Softwoods like pine and cedar are not suitable for smoking food because they’re too resinous which can cause flare-ups and infuse odd flavors that don’t pair well with food. Higher sap content can not only ruin your food, it can ruin your smoker. They also burn too quickly.
Here are some of the most popular wood flavors and their flavor characteristics:
Alder: Alder wood imparts flavor similar to fruit woods with a more delicate sweetness. It works well for smoking seafood and other delicate foods.
Apple: Apple wood has a mild, sweet & fruity profile. Although it can be used to smoke virtually anything, it imparts a milder smoke flavor that’s a better choice for pork, poultry and fish. However, it can overwhelm poultry if smoked for too long.
Cherry: Cherry wood delivers a mild to medium smoke that is sweet, slightly fruity and blends well with oak wood. Cherry is an excellent wood for smoking pork, lamb, beef, dark poultry like duck and other gamey meat.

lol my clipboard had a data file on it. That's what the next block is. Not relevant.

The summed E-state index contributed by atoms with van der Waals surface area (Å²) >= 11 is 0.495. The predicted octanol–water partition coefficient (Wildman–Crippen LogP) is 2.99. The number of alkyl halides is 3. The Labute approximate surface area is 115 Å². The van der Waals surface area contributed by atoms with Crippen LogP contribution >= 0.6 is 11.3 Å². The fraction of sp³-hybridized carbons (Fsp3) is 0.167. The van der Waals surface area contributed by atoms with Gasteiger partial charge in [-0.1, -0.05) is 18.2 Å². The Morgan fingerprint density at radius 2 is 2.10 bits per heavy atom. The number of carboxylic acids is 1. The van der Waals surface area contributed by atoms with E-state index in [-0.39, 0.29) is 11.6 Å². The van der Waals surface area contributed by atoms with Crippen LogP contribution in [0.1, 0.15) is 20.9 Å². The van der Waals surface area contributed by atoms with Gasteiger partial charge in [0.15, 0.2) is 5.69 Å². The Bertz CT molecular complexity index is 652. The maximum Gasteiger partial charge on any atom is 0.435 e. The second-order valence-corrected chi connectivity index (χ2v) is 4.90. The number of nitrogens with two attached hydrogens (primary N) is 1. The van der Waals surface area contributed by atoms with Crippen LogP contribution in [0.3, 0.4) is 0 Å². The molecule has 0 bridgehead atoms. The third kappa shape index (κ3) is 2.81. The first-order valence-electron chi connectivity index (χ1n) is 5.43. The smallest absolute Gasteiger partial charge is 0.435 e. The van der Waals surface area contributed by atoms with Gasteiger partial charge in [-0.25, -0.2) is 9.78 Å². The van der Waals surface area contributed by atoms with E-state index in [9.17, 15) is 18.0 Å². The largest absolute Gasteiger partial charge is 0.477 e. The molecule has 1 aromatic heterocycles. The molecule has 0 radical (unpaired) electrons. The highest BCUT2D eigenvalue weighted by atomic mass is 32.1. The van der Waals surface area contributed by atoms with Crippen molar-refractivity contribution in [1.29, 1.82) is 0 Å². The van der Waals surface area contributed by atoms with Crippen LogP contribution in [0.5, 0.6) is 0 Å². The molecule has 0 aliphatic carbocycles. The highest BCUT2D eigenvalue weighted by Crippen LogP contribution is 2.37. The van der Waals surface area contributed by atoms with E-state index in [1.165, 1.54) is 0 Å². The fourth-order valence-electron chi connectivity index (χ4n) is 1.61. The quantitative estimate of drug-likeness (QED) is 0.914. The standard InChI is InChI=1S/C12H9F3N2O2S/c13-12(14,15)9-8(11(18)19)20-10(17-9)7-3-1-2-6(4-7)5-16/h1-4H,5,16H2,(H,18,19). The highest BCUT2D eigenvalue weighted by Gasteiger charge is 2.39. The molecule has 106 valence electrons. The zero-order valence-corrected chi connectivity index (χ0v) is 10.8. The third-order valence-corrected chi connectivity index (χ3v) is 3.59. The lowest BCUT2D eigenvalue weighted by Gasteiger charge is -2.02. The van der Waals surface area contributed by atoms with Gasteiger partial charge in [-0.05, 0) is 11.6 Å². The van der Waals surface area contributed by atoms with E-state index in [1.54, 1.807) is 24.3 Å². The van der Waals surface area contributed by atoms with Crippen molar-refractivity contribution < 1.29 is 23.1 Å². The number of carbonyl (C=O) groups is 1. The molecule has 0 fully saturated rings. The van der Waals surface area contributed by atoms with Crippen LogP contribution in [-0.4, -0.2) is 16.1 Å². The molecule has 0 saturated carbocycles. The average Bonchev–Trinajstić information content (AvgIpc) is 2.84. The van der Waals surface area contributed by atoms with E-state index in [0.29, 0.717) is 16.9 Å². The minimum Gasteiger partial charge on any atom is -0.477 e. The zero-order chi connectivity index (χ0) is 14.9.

Hickory: Hickory is probably the most popular smoking wood. More intense than the fruit woods, it has a smoky, spicy flavor and is great on beef and pork but can be too heavy for chicken.
Maple: Maple wood gives a more subtle, mild and sweet smoky flavor that blends well with woods like alder, oak and apple. It’s ideal for smoking pork and poultry. Sugar-maple is exceptionally good for smoking turkey.
Mesquite: Mesquite is the most intense and concentrated, earthy smoke flavor you will find. It should only be used when you want a really bold smoky flavor. It’s best when used to smoke large cuts of beef and pork.
Oak: One of the most popular smoking woods, oak is less intense than hickory with a medium earthy smoke profile. It’s great on pork, beef, poultry and virtually anything, depending on how much smoke flavor you want.
Pecan: Similar to hickory with a nutty aroma that mixes well with fruit woods, pecan wood is primarily used for smoking poultry.